I cried for all of us who are grieving, every person in that room, in this community, reading this blog, hearing this story… Every mother or father or wife or husband or brother or sister or friend… For anyone who feels, anyone with that pain, keening for the warmth that is now a space that cannot be filled.
Kristie spoke the honest, brutal truth, and it was beautiful. She spoke openly about the weight of a baby, not moving, being placed on her chest. Her voice lowered, and she described, hitches of pain throughout, how she begged her baby boy to please, please wake up, please. She screamed her son’s name, fresh with pain, into the space of that room and we felt a roll of thunder, a mother’s grief, come with it.
“Avery! Avery! Avery!!” I have never witnessed anything so powerful in my entire life. It shook the room, stopped them. It was so real, so honest, so damn brave. Shock and awe and an infinite respect for a woman who had not only gone through this pain, but has the courage and the strength of will to share it, to release it into the universe; to not only honor her son, but to ease the suffering of others simply by giving them the knowledge that they are not alone, that someone else out there understands the desolate pain mixed with intense love that is grief
Kristie’s speech had become more than a story about a blog, about a woman, about a baby. Kristie stood and put herself bare and she told her story and it echoed of thousands of mothers, thousands of fathers, brothers and sisters; the story of thousands of babies who never drew breath.
Powerful. Brave. Amazing. We watched this woman, collectively in a state of amazement.
As Kristie finished her speech and walked off stage to a ringing mountain of applause; I recognised that tiny bounce in her step, the little bit of lightness, and I remembered the heady high of it. Of being terrified, but knowing that this– this ?- is nothing compared to what you have already had to do, burying someone you loved more than yourself. The filling, warming rush that comes of being afraid and doing it anyway and then being so damn proud of yourself; the adrenalin rush that would follow for hours.
I wanted to wrap Kristie up and hug her, and I did, as soon as I got the chance. I told her she was awesome, brave, amazing– I was so damn proud of her I could have popped.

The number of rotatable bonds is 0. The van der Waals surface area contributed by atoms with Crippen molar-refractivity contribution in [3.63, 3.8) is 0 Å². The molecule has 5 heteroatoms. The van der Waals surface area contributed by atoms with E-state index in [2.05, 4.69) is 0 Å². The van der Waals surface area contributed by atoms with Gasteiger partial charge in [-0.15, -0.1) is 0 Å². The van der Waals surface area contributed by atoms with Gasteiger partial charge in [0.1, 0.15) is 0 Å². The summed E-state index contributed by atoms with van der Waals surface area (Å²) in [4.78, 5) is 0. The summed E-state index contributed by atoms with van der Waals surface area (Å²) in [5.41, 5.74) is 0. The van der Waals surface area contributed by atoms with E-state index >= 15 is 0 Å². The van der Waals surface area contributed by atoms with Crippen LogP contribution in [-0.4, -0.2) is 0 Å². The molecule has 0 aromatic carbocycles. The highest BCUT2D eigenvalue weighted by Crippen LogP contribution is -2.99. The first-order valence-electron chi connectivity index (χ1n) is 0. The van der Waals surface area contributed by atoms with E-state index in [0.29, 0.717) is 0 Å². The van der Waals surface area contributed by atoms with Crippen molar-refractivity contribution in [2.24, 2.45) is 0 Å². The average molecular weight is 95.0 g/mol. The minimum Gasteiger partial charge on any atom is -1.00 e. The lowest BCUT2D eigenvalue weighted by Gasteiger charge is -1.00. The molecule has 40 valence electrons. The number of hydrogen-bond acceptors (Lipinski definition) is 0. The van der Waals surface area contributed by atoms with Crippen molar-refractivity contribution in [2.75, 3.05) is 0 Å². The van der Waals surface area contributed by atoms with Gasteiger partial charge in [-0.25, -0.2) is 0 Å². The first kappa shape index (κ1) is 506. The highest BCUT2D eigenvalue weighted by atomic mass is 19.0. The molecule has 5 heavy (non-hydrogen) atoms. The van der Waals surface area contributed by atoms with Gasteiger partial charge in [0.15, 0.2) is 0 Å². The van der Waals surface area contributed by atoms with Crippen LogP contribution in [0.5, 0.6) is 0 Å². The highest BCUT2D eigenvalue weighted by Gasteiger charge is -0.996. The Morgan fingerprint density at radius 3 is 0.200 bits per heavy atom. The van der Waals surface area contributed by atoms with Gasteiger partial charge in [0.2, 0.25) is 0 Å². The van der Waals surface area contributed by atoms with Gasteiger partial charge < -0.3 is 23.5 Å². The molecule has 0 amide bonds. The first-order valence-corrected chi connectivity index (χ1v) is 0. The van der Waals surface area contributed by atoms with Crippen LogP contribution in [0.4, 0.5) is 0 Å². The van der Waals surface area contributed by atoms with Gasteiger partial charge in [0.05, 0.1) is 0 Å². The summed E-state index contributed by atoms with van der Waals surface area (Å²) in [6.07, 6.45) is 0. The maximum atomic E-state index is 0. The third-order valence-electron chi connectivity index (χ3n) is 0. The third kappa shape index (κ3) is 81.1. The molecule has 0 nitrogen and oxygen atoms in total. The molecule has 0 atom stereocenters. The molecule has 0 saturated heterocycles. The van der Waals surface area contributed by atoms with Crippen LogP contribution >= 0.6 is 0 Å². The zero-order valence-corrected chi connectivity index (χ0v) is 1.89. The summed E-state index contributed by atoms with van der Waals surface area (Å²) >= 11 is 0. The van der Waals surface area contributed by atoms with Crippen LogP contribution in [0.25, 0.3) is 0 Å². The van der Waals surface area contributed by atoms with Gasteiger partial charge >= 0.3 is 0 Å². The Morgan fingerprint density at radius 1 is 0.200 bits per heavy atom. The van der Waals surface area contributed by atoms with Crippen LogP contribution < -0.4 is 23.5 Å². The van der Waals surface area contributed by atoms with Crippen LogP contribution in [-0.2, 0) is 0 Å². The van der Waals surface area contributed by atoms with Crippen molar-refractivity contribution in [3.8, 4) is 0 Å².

Everyone who lives any type of life finds themselves grieving someone or something, at some point. But it’s made shunted and difficult, and it’s shamed and silenced. We put time limits on it (“Shouldn’t you be over this by now?”) and we discourage people from expressing their pain, because it just makes everybody uncomfortable (“You can’t cry for him, his spirit will stay stuck here on earth if you cry”).
People who are suffering through the loss of someone they love, foot in front of foot, second by endless second… we are difficult and messy, no one knows what to say to us. And there is nothing that can be said to eases that whole–soul, all encompassing ache.
No one likes to feel helpless, to be frustrated, to be unable to change something so painful. Those in mourning, screaming out their hands to be saved by people who can’t swim. As people, generally, we see someone else’s discomfort, their inability to handle what we have to say, and we learn not to talk about grief or loss or the chasm of longing it leaves behind. We stay silent, and when people ask “Are you OK?”, we lie.
|I gave this Little Miracles card to Kristie, sealed. Apt.|
Except when we don’t. Except for those people who are brave enough to take that pain, open it up to the corrosive oxygen of the world, and say– here it is. This is real. This is death and life and love and living. And I know you all have your own pain too.
There are not many people brave enough to speak about grief, to face the discomfort it causes others and still be honest, still tell the story of their pain and their loss and the short life of their gorgeous baby boy. It takes guts and confidence and balls and all kinds of awesome.
And every time someone does, every time someone is brave beyond the call of what any reasonable god should expect of them to begin with, and then chooses to be stronger still by speaking out and showing others they are not alone… Every time that happens, the silence surrounding death and the unquantified shame in grief becomes a little louder, whispers start to come from the darkness. People in pain, who feel what we feel and who need to know that someone understands, even just a little bit, to return to them some emancipation of normality.
I love people who are brave. I love people who are honest. Kristie was both of those; and strong and dignified to boot.
I once thought that there could be no beauty in grief, no cause for any measure of reflection or salvation to come from that pain. Tonight, I saw Kristie through the eyes of the audience that witnessed my pain twelve months ago. And she proved me wrong.